However, the tomb was looted in antiquity, not greatly, just the easily carried expensive stuff like jewellery, linen and oils. So objects found in this box may not have been its original contents. The priests who tidied up after discovering the robbery were not overly scrupulous about repacking.

Howard Carter calls this object a finger-stall in his notes, based on its size and the other objects that it was found with: cloth bandages and pads, rolls of fabric and a sling. There were also gauntlets and loincloths. As a result it was assumed the sheath was a medical halter or finger stall. And that is how it is described in the excavation notes.

Carter No: 079q. A linen finger-stall, http://www.griffith.ox.ac.uk/gri/carter/079q.html

Problem no. 1. Size is important

I am aware that this might be stating the obvious, but things can look larger in a photograph on the internet.

So there is reason behind Carter's identification: this object is quite small.

It is made of double thickness coarse linen sewn into a sheath, and as a result has a seam along one side. It has tapes attached to a reinforced triangle on the back making the back even more reinforced. These tapes may have been about 50 cm long (19.68 inches), but this is not certain, currently there is only one long string, the other tape is much shorter. 

Nonetheless, even if both tapes were originally 50 cm long this is not long enough to tie around the waist of an average built adult man. And remember Tut was 18 when he died, not 11. This means he was either very small or this object wasn't meant to tie around the hip.

And on that topic: Since when do condoms come as strap-ons?

(c) Griffith Institute http://www.griffith.ox.ac.uk/gri/carter/079q.html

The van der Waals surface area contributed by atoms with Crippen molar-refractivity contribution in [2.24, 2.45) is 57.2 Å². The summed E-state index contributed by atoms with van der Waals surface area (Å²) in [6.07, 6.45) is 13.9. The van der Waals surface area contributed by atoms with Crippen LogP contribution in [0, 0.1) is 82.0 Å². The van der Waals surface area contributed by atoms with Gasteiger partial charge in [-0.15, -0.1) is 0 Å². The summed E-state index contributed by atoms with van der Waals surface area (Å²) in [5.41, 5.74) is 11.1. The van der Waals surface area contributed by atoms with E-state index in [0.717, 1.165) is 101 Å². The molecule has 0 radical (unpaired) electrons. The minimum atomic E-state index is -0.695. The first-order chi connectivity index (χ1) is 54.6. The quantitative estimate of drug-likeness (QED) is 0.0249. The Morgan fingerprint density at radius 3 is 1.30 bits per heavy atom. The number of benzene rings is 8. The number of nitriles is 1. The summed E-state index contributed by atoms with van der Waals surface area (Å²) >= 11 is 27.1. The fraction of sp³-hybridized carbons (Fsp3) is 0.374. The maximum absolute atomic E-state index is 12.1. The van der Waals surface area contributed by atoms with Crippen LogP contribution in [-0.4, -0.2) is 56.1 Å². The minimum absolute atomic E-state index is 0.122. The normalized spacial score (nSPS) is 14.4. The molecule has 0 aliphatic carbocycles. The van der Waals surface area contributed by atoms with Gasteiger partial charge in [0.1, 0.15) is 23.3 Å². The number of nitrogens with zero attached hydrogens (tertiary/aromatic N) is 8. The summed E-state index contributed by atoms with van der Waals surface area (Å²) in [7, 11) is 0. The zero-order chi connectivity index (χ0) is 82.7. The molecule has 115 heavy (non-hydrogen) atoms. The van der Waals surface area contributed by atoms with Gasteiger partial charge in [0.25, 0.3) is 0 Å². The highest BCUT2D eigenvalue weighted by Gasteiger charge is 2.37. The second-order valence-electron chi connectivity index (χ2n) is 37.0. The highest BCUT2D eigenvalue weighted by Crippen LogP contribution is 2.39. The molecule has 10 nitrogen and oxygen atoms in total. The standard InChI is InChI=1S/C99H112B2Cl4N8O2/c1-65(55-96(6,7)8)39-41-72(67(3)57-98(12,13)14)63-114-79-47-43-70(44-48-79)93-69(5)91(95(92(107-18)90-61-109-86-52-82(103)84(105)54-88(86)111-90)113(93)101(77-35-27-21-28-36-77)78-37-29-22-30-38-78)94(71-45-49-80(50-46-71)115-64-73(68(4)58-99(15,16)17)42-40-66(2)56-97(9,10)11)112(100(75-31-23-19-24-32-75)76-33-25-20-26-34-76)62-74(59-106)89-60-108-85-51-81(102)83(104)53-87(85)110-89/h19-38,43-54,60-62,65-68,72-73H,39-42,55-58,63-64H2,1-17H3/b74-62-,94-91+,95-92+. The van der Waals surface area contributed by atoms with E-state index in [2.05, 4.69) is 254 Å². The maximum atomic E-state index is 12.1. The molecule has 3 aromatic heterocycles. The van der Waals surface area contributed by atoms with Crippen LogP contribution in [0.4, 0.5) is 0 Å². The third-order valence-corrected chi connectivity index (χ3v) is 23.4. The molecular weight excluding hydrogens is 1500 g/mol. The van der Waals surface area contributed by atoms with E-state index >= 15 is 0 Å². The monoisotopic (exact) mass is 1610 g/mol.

But back to the more important issue: the stall is 5.5 cm (2.16 inches) long. 

It is 7 cm (2.75 inches) only if one includes the reinforced tape triangulation on the back where the straps were attached. This triangulation is not relevant to the length of the body part it fitted.

The stall is also thin, being no more than 3 cm wide (1.18 inch).

So whatever was intended to go in this sheath was not more than 5.5 cms long and 6 cm in circumference.... that is a bit less than the size of my thumb.

This stall is also not made of lightweight material, and is designed to tie to something (on one side).

To add to the problem, according to a report on the mummy of Tutankhamen (Leek 1972), his mummified penis was 5 cm (1.97 inches) long. I feel like I shouldn't need to say this, but weeks of mummification in natron salts and 3000+ years in a tomb will have reduced the original size. 
In addition, there is no reason to assume that his penis was anywhere near this size when Tutankhamen was aroused. The average length of an erect human penis is 13-15 cm (5.1-5.9 inches). This stall is simply not big enough. 
It might be argued that it too has shrunk, as linen can shrink when washed for the first time when combined with hot water, but this is less likely. Even if it did, the fabric would not shrink by 50% or more.
Kahun gynaecological papyrus, image Petrie Museum UC 32057.

Problem no. 2. Contraception in ancient Egypt focussed on women